RH: When I looked at the City’s map of public artworks, which is great, there are many little art works, but does Toronto need some kind of big huge iconic work, like the CN tower? Something that really brands the city, like Anish Kapoor’s Cloud Gate in Chicago?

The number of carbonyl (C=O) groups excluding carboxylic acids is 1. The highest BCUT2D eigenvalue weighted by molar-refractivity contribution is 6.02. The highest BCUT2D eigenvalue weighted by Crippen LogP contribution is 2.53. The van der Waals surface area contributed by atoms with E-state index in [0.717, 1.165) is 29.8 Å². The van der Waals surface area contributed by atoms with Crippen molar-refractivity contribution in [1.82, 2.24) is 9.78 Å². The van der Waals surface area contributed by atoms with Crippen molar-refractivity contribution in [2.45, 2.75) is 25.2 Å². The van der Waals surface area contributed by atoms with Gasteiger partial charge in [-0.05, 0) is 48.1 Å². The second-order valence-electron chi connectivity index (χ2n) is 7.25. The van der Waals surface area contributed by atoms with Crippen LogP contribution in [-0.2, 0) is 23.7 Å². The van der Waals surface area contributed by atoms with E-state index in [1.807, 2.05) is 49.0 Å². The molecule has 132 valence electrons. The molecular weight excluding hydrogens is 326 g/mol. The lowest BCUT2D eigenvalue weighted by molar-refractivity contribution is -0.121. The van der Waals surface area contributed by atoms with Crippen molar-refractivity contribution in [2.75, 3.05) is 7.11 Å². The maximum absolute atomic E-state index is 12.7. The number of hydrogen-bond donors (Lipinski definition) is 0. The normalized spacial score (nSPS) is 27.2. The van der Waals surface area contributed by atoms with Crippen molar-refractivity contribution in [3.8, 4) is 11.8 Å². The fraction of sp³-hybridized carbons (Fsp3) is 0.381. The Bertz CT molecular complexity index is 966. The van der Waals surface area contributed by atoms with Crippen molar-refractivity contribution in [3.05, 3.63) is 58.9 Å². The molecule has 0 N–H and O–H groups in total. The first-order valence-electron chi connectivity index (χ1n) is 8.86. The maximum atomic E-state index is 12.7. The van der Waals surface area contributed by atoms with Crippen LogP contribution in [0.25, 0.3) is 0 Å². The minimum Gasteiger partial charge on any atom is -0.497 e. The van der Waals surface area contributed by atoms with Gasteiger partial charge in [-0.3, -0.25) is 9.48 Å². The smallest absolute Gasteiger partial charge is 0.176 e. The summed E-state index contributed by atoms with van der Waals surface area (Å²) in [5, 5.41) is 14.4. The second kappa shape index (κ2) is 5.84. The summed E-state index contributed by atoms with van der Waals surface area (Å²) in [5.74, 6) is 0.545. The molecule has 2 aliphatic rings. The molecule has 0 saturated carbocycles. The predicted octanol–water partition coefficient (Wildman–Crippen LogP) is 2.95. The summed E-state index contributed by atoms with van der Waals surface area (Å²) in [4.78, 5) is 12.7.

When you say there’s lots of little works, I mean, there are hundreds of works and some of them are little but I think a lot of them are very large, and really have impact. That map represents what Culture did and what the private developers have done and there are probably about 400 works on that map. It goes right back to the 1850s when donations came to the city and most of those are monuments and memorials and pretty traditional works. Something like Cloud Gate could be fantastic but I did hear Ken Lum’s keynote speech, and he wasn’t being critical of Cloud Gate, but he talked about the attention and how much money it takes to actually maintain that artwork, a million dollars a year, but that remember that Cloud Gate it started with a smaller budget and then it went up and up to about $25 million, and it’s fantastic. It’s a great tourism draw. I went to Millennium Park. because I want to see that and the Plensa that’s what you go to, but Chicago also has fantastic art everywhere else in the city, and architecture too. That’s a city that understands what private can do to improve the public realm. And that’s what Millennium Park is. I’m open to it. If there’s an idea for an iconic work of art. Where it would be, I don’t know. Who it would be by, I don’t know. But if we could ask the private sector to contribute to amassing monies to do this, I think that would be great. But if that means that’s all we’re going to get, then I think that might be a problem. I think you have to have a balance. In planning, if there’s an initiative—like the John Street Corridor or the Bloor Street streetscape—if there is an initiative that we say “This is real. We want to dedicate public art dollars to it” then that’s what we’ll do. And we’ll secure that from the private sector. It comes to the City. It’s held until there is the opportunity to actually do it.